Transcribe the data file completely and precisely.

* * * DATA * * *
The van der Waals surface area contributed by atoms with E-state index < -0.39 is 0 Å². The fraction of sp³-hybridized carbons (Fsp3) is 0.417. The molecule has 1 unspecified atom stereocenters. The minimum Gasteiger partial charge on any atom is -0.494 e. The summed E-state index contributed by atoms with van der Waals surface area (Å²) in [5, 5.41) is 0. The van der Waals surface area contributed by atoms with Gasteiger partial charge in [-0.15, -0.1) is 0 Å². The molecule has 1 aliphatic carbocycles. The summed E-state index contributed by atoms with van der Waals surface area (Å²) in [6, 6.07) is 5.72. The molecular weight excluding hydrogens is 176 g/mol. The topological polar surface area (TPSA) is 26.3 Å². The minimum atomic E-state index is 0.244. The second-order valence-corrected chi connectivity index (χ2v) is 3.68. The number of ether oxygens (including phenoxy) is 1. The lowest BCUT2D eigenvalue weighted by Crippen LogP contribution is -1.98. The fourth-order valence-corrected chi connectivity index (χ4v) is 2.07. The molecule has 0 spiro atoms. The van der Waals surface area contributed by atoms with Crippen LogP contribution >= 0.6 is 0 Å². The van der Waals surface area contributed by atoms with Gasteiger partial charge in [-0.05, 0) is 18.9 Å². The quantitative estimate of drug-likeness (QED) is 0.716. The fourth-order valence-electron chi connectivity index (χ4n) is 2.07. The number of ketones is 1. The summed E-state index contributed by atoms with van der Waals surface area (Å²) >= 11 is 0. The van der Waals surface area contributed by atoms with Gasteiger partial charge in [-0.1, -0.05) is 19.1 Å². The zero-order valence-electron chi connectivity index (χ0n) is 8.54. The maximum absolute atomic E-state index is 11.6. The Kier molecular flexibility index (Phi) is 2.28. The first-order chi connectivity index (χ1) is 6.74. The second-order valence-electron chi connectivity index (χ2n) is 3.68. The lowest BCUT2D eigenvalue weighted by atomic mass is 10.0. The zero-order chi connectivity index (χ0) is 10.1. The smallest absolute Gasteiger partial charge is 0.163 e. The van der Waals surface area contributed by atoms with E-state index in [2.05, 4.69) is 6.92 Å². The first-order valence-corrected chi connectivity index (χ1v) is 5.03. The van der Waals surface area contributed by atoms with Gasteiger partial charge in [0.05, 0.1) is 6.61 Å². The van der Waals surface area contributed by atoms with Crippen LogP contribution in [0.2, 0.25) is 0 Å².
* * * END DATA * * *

The van der Waals surface area contributed by atoms with E-state index < -0.39 is 0 Å². The fraction of sp³-hybridized carbons (Fsp3) is 0.417. The molecule has 1 unspecified atom stereocenters. The minimum Gasteiger partial charge on any atom is -0.494 e. The summed E-state index contributed by atoms with van der Waals surface area (Å²) in [5, 5.41) is 0. The van der Waals surface area contributed by atoms with Gasteiger partial charge in [-0.15, -0.1) is 0 Å². The molecule has 1 aliphatic carbocycles. The summed E-state index contributed by atoms with van der Waals surface area (Å²) in [6, 6.07) is 5.72. The molecular weight excluding hydrogens is 176 g/mol. The topological polar surface area (TPSA) is 26.3 Å². The minimum atomic E-state index is 0.244. The second-order valence-corrected chi connectivity index (χ2v) is 3.68. The number of ether oxygens (including phenoxy) is 1. The lowest BCUT2D eigenvalue weighted by Crippen LogP contribution is -1.98. The fourth-order valence-corrected chi connectivity index (χ4v) is 2.07. The molecule has 0 spiro atoms. The van der Waals surface area contributed by atoms with Crippen LogP contribution >= 0.6 is 0 Å². The van der Waals surface area contributed by atoms with Gasteiger partial charge in [-0.05, 0) is 18.9 Å². The quantitative estimate of drug-likeness (QED) is 0.716. The fourth-order valence-electron chi connectivity index (χ4n) is 2.07. The number of ketones is 1. The summed E-state index contributed by atoms with van der Waals surface area (Å²) >= 11 is 0. The van der Waals surface area contributed by atoms with Gasteiger partial charge in [-0.1, -0.05) is 19.1 Å². The zero-order valence-electron chi connectivity index (χ0n) is 8.54. The maximum absolute atomic E-state index is 11.6. The Kier molecular flexibility index (Phi) is 2.28. The first-order chi connectivity index (χ1) is 6.74. The second-order valence-electron chi connectivity index (χ2n) is 3.68. The lowest BCUT2D eigenvalue weighted by atomic mass is 10.0. The zero-order chi connectivity index (χ0) is 10.1. The smallest absolute Gasteiger partial charge is 0.163 e. The van der Waals surface area contributed by atoms with E-state index in [2.05, 4.69) is 6.92 Å². The first-order valence-corrected chi connectivity index (χ1v) is 5.03. The van der Waals surface area contributed by atoms with Gasteiger partial charge in [0.05, 0.1) is 6.61 Å². The van der Waals surface area contributed by atoms with Crippen LogP contribution in [0.2, 0.25) is 0 Å².